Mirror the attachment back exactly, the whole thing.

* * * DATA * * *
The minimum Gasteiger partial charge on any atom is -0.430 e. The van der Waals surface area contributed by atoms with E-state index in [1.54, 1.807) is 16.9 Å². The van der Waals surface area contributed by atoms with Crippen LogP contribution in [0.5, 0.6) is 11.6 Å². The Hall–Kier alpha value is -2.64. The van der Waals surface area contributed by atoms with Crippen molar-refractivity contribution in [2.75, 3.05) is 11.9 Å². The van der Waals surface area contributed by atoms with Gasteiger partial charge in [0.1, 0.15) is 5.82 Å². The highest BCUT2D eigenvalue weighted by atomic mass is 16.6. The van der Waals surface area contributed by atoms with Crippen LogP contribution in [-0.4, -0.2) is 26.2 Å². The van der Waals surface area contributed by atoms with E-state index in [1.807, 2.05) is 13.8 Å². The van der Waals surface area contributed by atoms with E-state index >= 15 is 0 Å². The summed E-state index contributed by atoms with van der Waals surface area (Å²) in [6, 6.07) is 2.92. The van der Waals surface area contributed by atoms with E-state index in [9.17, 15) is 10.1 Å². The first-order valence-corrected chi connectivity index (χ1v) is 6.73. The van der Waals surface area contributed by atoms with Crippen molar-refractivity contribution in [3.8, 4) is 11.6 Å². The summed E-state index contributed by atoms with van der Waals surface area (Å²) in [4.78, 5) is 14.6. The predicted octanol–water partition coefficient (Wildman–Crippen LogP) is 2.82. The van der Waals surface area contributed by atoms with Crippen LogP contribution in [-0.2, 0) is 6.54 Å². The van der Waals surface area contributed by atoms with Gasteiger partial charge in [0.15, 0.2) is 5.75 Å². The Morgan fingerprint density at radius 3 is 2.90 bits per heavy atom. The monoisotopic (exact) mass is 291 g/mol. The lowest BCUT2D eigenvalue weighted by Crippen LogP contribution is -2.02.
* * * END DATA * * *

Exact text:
The minimum Gasteiger partial charge on any atom is -0.430 e. The van der Waals surface area contributed by atoms with E-state index in [1.54, 1.807) is 16.9 Å². The van der Waals surface area contributed by atoms with Crippen LogP contribution in [0.5, 0.6) is 11.6 Å². The Hall–Kier alpha value is -2.64. The van der Waals surface area contributed by atoms with Crippen molar-refractivity contribution in [2.75, 3.05) is 11.9 Å². The van der Waals surface area contributed by atoms with Gasteiger partial charge in [0.1, 0.15) is 5.82 Å². The highest BCUT2D eigenvalue weighted by atomic mass is 16.6. The van der Waals surface area contributed by atoms with Crippen LogP contribution in [-0.4, -0.2) is 26.2 Å². The van der Waals surface area contributed by atoms with E-state index in [1.807, 2.05) is 13.8 Å². The van der Waals surface area contributed by atoms with E-state index >= 15 is 0 Å². The summed E-state index contributed by atoms with van der Waals surface area (Å²) in [6, 6.07) is 2.92. The van der Waals surface area contributed by atoms with E-state index in [9.17, 15) is 10.1 Å². The first-order valence-corrected chi connectivity index (χ1v) is 6.73. The van der Waals surface area contributed by atoms with Crippen molar-refractivity contribution in [3.8, 4) is 11.6 Å². The summed E-state index contributed by atoms with van der Waals surface area (Å²) in [4.78, 5) is 14.6. The predicted octanol–water partition coefficient (Wildman–Crippen LogP) is 2.82. The van der Waals surface area contributed by atoms with Crippen LogP contribution in [-0.2, 0) is 6.54 Å². The van der Waals surface area contributed by atoms with Gasteiger partial charge in [0.15, 0.2) is 5.75 Å². The Morgan fingerprint density at radius 3 is 2.90 bits per heavy atom. The monoisotopic (exact) mass is 291 g/mol. The lowest BCUT2D eigenvalue weighted by Crippen LogP contribution is -2.02.